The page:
Sulfur is a mineral that has been known since ancient times. He plays a role in protein metabolism and detoxification; Excess in the body can cause problems. Sulfur is found in many protein-rich foods. Sulfur has various functions in the human body. It is contained in amino acids from which the body's own proteins are made. It is an important component of connective tissue; especially rich in sulfur are hair and nails.
Sulfur also occurs in several substances of the human body: for example, in the - inhibiting the blood coagulation - heparin and in coenzyme A, which is indispensable for the production of energy in the cells. In addition, the salts of sulfuric acids (sulfates) play a role in detoxification - harmful substances such as alcohol are bound to it and excreted in the urine.
Supply of sulfur through food
Since sulfur is normally ingested in sufficient quantities through the diet, there is no data for a recommended daily intake. Sulfur is found in most proteinaceous foods because two common amino acids (cystine, methionine) contain sulfur. Among other things, he puts in the following foods:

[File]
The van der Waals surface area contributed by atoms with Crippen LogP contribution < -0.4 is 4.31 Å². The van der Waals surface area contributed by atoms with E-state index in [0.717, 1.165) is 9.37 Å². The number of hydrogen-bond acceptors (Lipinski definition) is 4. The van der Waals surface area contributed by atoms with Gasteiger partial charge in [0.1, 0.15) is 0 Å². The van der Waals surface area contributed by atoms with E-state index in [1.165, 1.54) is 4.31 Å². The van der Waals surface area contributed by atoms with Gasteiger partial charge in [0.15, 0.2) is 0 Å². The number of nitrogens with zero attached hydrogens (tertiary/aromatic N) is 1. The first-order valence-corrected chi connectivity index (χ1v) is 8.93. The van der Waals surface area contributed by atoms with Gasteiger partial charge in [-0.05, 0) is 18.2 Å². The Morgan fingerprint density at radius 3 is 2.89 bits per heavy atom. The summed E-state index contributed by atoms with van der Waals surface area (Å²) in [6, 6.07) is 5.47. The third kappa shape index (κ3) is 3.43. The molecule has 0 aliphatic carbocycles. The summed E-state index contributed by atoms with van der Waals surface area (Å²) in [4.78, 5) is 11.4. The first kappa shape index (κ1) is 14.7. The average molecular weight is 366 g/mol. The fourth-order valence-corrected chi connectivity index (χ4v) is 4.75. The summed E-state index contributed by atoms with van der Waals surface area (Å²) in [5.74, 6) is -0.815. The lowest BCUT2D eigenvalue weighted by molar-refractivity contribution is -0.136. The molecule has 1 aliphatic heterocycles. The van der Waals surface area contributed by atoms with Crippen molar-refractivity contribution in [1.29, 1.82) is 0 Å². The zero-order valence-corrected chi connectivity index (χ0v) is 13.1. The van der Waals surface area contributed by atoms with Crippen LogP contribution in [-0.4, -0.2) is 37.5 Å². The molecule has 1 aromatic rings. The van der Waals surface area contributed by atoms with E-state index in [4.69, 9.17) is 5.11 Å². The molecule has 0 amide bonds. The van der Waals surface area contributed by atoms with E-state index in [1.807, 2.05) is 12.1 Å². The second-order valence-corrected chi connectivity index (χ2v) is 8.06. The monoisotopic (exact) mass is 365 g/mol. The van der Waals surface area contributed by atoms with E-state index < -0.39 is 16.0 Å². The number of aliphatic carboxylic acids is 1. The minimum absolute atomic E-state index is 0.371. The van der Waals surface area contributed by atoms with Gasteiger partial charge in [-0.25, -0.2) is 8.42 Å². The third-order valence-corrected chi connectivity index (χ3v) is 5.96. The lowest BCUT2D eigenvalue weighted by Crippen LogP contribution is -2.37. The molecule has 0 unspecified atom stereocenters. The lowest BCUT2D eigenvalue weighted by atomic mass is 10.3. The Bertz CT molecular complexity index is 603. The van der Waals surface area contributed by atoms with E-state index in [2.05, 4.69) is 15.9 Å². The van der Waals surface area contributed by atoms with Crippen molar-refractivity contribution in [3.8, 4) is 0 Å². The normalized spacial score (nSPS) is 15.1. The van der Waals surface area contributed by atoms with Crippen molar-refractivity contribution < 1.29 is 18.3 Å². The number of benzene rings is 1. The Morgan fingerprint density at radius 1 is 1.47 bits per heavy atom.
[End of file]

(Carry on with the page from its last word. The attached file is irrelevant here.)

- Cheese (Parmesan)
- roast Chicken
- roast pork
- chicken egg
- Roasted peanuts
Sulfur is present in virtually every food so deficiencies are not expected with reasonable nutrition in adults.
Overdose of sulfur
An excess of sulfur may occur when eating large quantities of sulfur-containing foods or foods preserved with sulfur compounds. This can inhibit the activity of some enzymes. However, some people already react to small amounts of sulfur dioxide with headache, but also nausea, bloating or diarrhea. Also intolerances or allergic reactions up to asthma attacks can occur.
Special about sulfur
Sulfur dioxide destroys vitamin B1 and biotin. If it is taken up simultaneously with the trace element molybdenum (especially in offals, cereals), these two substances together with copper form insoluble compounds - with the possible result of a copper deficiency. As early as the late Middle Ages, sulfur compounds were used to preserve food. Even today, sulfur dioxide (sulphurous acid, E 220) and its salts, the sulphites (E 221-228), are used as antioxidants and preservatives - for example in dried fruit, wine, fruit juices or potato dishes.
Sulfur has long been known for its healing properties. So it is mainly used as an additive in baths or preparations for external use in skin diseases such as psoriasis and joint disorders. In natural medicine, sulfur-containing amino acids are used to form complexes with heavy metals and thereby detoxify the body.